Ice Queen

I’ve been in a reading rut for a while now. I keep borrowing books from my library and keep them sleeping on my table right until the due date then return them without reading them. I thought it would be the same when I borrowed Ice Queen by Nele Neuhaus translated by Steven T. Murray. Unexpectedly, I finished the book in a day.

The story is narrated from the point of view of multiple characters. They came into the story so abruptly, I wanted to punch someone. I calmed myself by concluding that the author was probably trying to set the scene. However, I’ve said this once and I’ll say this again, multiple point of views will give the story away. Not amazingly, the story development was predictable.

The main characters are Oliver Bodenstein and Pia Kirchhoff.  Oliver is painfully mild. Pia is, well, I dislike her. She is shown to have great instinct but is quick to assume without leaving room for doubt. Together, there’re really slow on the uptake, I’m not sure how Oliver came to the conclusion that they made a great team together. The rest of the characters were shallow and predictable.

One thing that bothered me through the pages was the inconsistency when it came to the characters’ names. The characters were addressed by their first and last name alternatively. Confusing and annoying.

While evidently, I did not like the way the story was written, I did like the main story despite the fact that it was predictable. Remove some point of views and add some substantial characters and I feel like this book would have been so much better.

Apparently, this is the third book in a series but unfortunately, I couldn’t find the English version for the books prior to this. Sad.

 

Goodreads Insert: The body of 92-year-old Jossi Goldberg, Holocaust survivor and American citizen, is found shot to death execution style in his house near Frankfurt. A five-digit number is scrawled in blood at the murder scene. The autopsy reveals an old and unsuccessfully covered tattoo on the corpse’s arm—a blood type marker once used by Hitler’s SS. Pia Kirchhoff and Oliver Bodenstein are faced with a riddle. Was the old man not Jewish after all? Who was he, really? Two more, similar murders happen—one of a wheelchair-bound old lady in a nursing home, and one of a man with a cellar filled with Nazi paraphernalia—and slowly the connections between the victims becomes evident: All of them were lifelong friends with Vera von Kaltensee, baroness, well-respected philanthropist, and head of an old, rich family that she rules with an iron fist. Pia and Oliver follow the trail, which leads them all the way back to the end of World War II and the area of Poland that then belonged to East Prussia. No one is who they claim to be, and things only begin to make sense when the two investigators realize what the bloody number stands for, and uncover an old diary and an eyewitness who is finally willing to come forward.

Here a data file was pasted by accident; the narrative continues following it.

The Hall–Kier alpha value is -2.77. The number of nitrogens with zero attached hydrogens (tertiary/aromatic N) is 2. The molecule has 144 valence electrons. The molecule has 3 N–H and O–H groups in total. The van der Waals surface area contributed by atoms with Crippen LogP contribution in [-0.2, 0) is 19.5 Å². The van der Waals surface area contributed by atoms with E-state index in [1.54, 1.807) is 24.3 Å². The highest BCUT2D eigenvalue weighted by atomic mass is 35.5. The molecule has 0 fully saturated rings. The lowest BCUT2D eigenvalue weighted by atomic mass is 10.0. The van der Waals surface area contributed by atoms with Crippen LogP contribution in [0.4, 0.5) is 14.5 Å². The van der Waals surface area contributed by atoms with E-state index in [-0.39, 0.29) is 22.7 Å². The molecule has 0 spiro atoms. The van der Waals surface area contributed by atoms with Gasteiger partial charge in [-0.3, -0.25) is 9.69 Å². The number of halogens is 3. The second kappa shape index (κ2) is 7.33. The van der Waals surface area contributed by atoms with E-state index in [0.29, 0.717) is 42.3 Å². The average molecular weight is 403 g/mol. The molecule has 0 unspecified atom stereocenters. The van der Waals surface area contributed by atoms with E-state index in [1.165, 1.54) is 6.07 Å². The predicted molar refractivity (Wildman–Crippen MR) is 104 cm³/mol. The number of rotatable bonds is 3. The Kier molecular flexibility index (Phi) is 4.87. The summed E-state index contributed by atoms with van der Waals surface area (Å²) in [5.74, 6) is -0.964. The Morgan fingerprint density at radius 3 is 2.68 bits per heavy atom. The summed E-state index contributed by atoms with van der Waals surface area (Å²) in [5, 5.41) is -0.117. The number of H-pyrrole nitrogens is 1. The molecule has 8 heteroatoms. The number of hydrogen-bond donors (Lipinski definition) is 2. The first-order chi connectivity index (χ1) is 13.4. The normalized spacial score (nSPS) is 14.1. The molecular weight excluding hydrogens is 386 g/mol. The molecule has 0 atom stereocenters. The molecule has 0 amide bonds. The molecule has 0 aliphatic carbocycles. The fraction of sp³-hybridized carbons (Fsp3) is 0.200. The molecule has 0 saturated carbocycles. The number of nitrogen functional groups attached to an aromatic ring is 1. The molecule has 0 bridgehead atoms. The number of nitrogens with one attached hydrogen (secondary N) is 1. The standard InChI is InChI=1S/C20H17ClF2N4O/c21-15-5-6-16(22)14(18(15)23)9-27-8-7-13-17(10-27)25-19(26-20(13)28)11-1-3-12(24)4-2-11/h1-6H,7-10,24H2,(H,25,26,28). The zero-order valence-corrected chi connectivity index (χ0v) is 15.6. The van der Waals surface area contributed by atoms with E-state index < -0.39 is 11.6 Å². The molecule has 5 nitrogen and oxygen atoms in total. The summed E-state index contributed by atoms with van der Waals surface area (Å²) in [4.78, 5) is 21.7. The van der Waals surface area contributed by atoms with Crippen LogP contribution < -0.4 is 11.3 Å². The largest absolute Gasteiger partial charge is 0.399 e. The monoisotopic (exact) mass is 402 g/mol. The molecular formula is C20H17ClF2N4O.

Nele Neuhaus’s The Ice Queen is a character- and plot-driven (Note this!) mystery about revenge, power, and long-forgotten and covered up secrets from a time in German history that still affects the present.

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